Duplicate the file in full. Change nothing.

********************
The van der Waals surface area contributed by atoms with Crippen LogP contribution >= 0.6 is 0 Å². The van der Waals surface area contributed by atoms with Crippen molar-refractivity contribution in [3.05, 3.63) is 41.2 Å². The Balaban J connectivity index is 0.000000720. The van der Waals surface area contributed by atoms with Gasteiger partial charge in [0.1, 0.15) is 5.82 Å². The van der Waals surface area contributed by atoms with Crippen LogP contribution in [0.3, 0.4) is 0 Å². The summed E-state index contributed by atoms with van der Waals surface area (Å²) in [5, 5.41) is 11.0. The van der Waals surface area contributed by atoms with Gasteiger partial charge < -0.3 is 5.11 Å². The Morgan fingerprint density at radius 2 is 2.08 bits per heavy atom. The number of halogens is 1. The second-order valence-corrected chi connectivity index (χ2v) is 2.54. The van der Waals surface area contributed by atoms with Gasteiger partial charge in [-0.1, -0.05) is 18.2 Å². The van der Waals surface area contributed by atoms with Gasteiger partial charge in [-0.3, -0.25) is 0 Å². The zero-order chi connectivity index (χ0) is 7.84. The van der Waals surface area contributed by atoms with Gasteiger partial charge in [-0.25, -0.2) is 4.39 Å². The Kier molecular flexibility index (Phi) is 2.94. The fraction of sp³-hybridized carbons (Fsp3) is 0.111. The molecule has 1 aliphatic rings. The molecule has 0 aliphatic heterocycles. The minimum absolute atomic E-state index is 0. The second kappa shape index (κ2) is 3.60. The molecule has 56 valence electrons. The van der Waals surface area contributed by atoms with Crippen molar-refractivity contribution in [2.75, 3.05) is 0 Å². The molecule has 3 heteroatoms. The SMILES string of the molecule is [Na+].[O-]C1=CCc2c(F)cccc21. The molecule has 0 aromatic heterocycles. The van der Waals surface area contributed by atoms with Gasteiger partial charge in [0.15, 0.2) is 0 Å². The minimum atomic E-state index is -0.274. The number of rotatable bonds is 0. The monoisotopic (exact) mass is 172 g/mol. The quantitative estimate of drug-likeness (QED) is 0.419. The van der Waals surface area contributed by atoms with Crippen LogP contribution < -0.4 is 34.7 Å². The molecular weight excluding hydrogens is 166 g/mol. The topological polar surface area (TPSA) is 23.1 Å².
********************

The van der Waals surface area contributed by atoms with Crippen LogP contribution >= 0.6 is 0 Å². The van der Waals surface area contributed by atoms with Crippen molar-refractivity contribution in [3.05, 3.63) is 41.2 Å². The Balaban J connectivity index is 0.000000720. The van der Waals surface area contributed by atoms with Gasteiger partial charge in [0.1, 0.15) is 5.82 Å². The van der Waals surface area contributed by atoms with Crippen LogP contribution in [0.3, 0.4) is 0 Å². The summed E-state index contributed by atoms with van der Waals surface area (Å²) in [5, 5.41) is 11.0. The van der Waals surface area contributed by atoms with Gasteiger partial charge < -0.3 is 5.11 Å². The Morgan fingerprint density at radius 2 is 2.08 bits per heavy atom. The number of halogens is 1. The second-order valence-corrected chi connectivity index (χ2v) is 2.54. The van der Waals surface area contributed by atoms with Gasteiger partial charge in [-0.1, -0.05) is 18.2 Å². The van der Waals surface area contributed by atoms with Gasteiger partial charge in [-0.3, -0.25) is 0 Å². The zero-order chi connectivity index (χ0) is 7.84. The van der Waals surface area contributed by atoms with Gasteiger partial charge in [-0.25, -0.2) is 4.39 Å². The Kier molecular flexibility index (Phi) is 2.94. The fraction of sp³-hybridized carbons (Fsp3) is 0.111. The molecule has 1 aliphatic rings. The molecule has 0 aliphatic heterocycles. The minimum absolute atomic E-state index is 0. The second kappa shape index (κ2) is 3.60. The molecule has 56 valence electrons. The van der Waals surface area contributed by atoms with Crippen molar-refractivity contribution in [2.75, 3.05) is 0 Å². The molecule has 3 heteroatoms. The SMILES string of the molecule is [Na+].[O-]C1=CCc2c(F)cccc21. The molecule has 0 aromatic heterocycles. The van der Waals surface area contributed by atoms with Gasteiger partial charge in [0.15, 0.2) is 0 Å². The minimum atomic E-state index is -0.274. The number of rotatable bonds is 0. The monoisotopic (exact) mass is 172 g/mol. The quantitative estimate of drug-likeness (QED) is 0.419. The van der Waals surface area contributed by atoms with Crippen LogP contribution < -0.4 is 34.7 Å². The molecular weight excluding hydrogens is 166 g/mol. The topological polar surface area (TPSA) is 23.1 Å².